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Respir Res. 2001;2(3):150-6. Epub 2001 Mar 29.

Eotaxin and the attraction of eosinophils to the asthmatic lung.

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  • 1Leukocyte Biology Section, Biomedical Sciences Division, Imperial College School of Medicine, London, UK.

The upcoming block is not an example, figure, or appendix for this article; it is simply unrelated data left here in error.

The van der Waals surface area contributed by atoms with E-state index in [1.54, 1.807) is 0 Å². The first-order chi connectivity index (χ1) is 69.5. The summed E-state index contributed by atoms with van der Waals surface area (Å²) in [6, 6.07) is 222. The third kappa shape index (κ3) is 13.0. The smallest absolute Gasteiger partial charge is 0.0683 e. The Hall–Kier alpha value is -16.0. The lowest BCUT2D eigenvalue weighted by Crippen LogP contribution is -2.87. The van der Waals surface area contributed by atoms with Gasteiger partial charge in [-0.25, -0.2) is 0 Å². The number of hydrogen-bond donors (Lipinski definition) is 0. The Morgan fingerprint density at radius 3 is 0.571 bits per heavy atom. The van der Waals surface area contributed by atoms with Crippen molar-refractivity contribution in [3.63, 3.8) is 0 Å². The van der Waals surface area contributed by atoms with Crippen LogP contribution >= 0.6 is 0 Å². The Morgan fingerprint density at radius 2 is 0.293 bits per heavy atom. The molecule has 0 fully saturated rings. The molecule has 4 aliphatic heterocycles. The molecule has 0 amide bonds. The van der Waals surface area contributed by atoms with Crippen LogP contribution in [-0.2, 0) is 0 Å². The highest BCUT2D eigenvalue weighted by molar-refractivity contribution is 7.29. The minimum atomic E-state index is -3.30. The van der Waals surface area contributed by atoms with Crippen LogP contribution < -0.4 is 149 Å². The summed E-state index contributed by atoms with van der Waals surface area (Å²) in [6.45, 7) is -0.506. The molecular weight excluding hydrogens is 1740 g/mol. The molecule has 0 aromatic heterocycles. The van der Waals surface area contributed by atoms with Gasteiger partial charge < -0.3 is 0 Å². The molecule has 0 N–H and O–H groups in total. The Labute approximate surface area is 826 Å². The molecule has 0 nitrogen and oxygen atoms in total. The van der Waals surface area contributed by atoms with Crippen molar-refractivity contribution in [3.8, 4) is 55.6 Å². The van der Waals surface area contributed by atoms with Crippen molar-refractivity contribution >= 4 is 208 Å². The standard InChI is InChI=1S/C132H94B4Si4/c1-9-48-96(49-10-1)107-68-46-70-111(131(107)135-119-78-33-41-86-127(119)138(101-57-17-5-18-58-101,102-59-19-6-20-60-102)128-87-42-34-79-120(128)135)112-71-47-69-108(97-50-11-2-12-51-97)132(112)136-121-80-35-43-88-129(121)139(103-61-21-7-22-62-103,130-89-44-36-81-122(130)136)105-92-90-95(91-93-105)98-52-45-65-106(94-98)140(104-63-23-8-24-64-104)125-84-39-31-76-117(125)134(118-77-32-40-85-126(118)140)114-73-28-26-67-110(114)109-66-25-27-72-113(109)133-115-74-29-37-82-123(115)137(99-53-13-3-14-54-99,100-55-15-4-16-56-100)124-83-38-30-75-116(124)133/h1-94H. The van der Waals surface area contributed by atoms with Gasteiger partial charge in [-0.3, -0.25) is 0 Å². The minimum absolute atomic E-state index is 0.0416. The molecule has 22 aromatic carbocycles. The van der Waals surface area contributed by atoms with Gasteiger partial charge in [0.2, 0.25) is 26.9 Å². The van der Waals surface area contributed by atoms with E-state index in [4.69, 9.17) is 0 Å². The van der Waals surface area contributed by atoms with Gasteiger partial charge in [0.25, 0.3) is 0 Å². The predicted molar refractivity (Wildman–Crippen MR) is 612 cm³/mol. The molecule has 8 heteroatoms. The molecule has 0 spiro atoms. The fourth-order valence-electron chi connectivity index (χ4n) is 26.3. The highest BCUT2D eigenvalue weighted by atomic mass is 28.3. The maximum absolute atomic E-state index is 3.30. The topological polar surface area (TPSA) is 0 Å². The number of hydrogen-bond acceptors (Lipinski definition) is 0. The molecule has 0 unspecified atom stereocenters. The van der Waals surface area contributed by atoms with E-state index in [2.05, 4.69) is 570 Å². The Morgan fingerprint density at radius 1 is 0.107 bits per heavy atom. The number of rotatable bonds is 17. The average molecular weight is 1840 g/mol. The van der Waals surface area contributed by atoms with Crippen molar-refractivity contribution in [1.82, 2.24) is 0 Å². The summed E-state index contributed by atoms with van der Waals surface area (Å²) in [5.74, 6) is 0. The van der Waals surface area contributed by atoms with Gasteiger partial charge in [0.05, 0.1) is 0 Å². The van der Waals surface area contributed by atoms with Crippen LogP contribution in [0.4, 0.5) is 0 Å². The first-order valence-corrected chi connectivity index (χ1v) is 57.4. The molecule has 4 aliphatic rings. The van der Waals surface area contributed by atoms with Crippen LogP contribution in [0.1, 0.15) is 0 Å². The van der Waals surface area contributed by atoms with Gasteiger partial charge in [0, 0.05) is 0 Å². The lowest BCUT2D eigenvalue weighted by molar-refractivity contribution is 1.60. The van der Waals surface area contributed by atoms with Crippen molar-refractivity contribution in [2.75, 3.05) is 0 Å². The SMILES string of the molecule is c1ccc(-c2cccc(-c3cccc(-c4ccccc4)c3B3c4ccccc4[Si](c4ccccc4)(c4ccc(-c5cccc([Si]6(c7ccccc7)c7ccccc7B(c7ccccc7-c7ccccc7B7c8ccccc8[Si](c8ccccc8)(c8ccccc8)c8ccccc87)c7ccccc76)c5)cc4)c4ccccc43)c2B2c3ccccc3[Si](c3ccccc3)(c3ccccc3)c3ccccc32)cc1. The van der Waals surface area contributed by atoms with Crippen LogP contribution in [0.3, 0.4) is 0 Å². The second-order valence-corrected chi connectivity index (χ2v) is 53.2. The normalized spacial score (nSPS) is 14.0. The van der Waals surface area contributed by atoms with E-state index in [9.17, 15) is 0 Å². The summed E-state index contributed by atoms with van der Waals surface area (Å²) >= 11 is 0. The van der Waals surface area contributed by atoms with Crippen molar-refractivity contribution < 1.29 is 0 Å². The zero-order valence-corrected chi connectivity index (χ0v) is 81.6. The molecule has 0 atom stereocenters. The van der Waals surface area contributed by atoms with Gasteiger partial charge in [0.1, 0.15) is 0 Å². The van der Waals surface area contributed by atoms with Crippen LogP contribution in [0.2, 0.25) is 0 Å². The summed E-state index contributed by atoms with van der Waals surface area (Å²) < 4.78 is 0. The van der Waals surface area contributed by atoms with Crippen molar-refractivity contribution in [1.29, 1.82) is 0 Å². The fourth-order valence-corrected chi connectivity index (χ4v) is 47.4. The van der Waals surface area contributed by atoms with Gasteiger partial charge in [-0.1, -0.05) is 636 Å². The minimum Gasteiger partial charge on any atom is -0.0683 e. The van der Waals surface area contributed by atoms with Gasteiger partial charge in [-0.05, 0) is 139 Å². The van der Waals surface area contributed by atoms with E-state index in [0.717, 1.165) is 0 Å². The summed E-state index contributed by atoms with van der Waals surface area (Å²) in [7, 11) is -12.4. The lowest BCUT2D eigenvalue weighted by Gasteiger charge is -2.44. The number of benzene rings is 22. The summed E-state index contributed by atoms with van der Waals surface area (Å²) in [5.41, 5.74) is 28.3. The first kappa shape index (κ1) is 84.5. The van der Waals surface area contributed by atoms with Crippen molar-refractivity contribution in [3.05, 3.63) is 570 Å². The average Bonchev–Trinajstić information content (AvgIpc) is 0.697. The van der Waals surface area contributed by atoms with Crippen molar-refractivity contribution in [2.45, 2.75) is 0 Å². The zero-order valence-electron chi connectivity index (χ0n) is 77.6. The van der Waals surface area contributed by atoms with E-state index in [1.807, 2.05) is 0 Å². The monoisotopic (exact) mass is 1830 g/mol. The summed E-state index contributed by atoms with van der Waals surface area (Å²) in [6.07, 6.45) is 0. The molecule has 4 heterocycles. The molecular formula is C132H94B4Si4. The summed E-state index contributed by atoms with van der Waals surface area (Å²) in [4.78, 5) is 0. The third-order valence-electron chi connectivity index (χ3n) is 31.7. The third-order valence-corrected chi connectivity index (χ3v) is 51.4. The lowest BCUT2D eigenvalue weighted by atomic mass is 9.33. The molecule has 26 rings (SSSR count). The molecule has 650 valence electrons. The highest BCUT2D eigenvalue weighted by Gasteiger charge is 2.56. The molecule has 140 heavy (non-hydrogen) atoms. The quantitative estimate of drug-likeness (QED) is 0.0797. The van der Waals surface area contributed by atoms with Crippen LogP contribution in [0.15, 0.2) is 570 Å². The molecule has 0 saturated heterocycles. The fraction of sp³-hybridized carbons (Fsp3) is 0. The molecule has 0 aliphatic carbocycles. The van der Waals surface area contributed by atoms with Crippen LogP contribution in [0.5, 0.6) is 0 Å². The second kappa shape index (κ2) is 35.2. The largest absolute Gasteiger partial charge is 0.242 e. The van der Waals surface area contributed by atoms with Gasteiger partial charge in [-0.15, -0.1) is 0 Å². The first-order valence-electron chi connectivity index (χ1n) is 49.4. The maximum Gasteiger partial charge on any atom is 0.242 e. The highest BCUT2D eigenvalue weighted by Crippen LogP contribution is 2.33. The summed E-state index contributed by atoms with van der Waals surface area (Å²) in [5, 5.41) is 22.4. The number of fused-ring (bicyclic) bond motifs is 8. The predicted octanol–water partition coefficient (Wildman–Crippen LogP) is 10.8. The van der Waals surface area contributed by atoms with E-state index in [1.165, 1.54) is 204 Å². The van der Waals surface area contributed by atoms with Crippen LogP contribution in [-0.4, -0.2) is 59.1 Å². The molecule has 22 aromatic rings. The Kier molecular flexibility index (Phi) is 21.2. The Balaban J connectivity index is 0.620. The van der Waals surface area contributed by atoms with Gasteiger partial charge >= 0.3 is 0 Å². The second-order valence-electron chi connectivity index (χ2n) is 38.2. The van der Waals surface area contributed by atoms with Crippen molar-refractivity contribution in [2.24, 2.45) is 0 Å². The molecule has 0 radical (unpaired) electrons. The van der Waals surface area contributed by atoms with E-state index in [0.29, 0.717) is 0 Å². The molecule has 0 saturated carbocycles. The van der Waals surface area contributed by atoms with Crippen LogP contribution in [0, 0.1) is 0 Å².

Eosinophilic leukocytes accumulate in high numbers in the lungs of asthmatic patients, and are believed to be important in the pathogenesis of asthma. A potent eosinophil chemoattractant is produced in the asthmatic lung. This small protein, the chemokine eotaxin, is synthesized by a number of different cell types, and is stimulated by interleukin-4 and interleukin-13, which are produced by T-helper (Th)2 lymphocytes. Low molecular weight compounds have been developed that can block the eotaxin receptor C-C chemokine receptor (CCR)3, and prevent stimulation by eotaxin. This provides the potential for orally available drugs that can prevent eosinophil recruitment into the lung and the associated damage and dysfunction.

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